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So a (mostly) free trip to France has just fallen into my lap as part of my affiliation as director of WisKino. As I get prepared, I find myself wondering what it will be like. They are in the midst of political indecision and given thier free-for-all style system, I’m not surprised. I am, however, envyous. I wonder what kind of political climate I am heading over to. Will I have to pretend to be Canadian? Whatever the result of the election it is likely, and well enough that there will be representatives from Kino groups in Canada to hang around (and hopefully translate).

All this time and energy spent in the global arena, and we can’t seem to stop doing things to piss off the countries around us. A symbiotic relationship should be a benifit to all involved. I think we started out that way, the proper ideals were in place, “life, liberty, the pursuit of happiness.” The classic human flaw of greed was inevitable, but when it is so obvious, how can we stand by and let it take it’s destructive course?

There is little that can be done to repair it, the web is too intricate, too invasive to excise. But god damn it, we can stop adding to it can’t we?! I feel that no matter where we go in the world, we will always be equated with an adminstration the only represents the most powerfull and currupt few. Ironically, the same people that have the money and resources to travel abroad with impunity.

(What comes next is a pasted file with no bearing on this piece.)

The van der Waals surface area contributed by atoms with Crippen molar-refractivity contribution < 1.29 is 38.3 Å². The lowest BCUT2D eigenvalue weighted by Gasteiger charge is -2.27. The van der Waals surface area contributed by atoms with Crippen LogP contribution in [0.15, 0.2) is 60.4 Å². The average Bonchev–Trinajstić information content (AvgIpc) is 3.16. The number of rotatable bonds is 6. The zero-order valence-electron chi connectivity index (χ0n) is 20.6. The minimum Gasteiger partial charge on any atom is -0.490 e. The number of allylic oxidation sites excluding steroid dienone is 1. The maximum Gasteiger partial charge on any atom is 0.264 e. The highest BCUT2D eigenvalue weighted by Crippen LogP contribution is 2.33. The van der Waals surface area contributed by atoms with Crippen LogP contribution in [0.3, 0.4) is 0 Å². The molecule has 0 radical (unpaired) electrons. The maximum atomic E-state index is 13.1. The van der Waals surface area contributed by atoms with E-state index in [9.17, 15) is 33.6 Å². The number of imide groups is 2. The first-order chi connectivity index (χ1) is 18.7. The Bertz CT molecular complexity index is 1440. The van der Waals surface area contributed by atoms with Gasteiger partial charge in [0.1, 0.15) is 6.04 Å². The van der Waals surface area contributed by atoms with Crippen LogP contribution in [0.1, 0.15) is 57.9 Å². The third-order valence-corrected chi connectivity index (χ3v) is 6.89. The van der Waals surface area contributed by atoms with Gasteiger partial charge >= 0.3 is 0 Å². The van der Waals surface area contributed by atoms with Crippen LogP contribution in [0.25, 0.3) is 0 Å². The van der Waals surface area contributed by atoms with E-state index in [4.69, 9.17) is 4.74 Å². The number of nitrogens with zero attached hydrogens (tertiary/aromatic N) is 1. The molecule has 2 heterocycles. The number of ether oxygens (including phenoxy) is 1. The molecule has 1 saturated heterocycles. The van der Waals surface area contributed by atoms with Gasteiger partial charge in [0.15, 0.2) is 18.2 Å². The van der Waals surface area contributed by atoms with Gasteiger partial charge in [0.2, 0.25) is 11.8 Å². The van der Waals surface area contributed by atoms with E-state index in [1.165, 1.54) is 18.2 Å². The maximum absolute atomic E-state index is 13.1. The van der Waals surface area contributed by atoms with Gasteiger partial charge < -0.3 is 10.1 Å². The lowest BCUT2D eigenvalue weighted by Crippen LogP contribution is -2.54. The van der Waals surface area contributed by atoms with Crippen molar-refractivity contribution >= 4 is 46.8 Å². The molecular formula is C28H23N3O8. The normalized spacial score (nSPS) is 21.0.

Still, I will be going from one darkened room in the heart of Wisconsin, to another in France. Everyone will be together as comrades, filmmakers, independants. The lights will drop, and crowd will hush, everyone will be focused on a bunch of moving colors and shapes on a semireflective sheet of fabric. The dust in the air will be illuminated in a streak (known as the Tyndall Effect), and the stale air will feel like home to every member of the audience, regardless of which country they are from. The moving pictures will tell stories, perhaps entertaining, or educational. You will see the world as they see it. If you look closely enough, you will see little pieces of someone’s soul in there, turned digital, preserved, incandescent.

This trip will be above all fun. I hope that I can find something else along the way.